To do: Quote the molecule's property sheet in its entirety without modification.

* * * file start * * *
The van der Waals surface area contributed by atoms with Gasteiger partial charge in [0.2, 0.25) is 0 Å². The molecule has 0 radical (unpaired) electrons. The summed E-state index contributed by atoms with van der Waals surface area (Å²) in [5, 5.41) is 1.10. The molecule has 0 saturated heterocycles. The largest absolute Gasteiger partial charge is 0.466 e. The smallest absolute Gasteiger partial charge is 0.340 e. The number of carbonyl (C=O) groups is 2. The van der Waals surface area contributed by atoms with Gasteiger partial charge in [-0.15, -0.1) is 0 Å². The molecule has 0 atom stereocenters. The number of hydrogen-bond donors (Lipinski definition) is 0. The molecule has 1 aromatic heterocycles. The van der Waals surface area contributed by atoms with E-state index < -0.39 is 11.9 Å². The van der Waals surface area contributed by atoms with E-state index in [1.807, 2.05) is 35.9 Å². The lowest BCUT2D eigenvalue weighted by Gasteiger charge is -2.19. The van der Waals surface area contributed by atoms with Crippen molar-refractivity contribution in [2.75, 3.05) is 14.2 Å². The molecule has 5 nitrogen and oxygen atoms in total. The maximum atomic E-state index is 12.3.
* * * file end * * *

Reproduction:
The van der Waals surface area contributed by atoms with Gasteiger partial charge in [0.2, 0.25) is 0 Å². The molecule has 0 radical (unpaired) electrons. The summed E-state index contributed by atoms with van der Waals surface area (Å²) in [5, 5.41) is 1.10. The molecule has 0 saturated heterocycles. The largest absolute Gasteiger partial charge is 0.466 e. The smallest absolute Gasteiger partial charge is 0.340 e. The number of carbonyl (C=O) groups is 2. The van der Waals surface area contributed by atoms with Gasteiger partial charge in [-0.15, -0.1) is 0 Å². The molecule has 0 atom stereocenters. The number of hydrogen-bond donors (Lipinski definition) is 0. The molecule has 1 aromatic heterocycles. The van der Waals surface area contributed by atoms with E-state index < -0.39 is 11.9 Å². The van der Waals surface area contributed by atoms with E-state index in [1.807, 2.05) is 35.9 Å². The lowest BCUT2D eigenvalue weighted by Gasteiger charge is -2.19. The van der Waals surface area contributed by atoms with Crippen molar-refractivity contribution in [2.75, 3.05) is 14.2 Å². The molecule has 5 nitrogen and oxygen atoms in total. The maximum atomic E-state index is 12.3.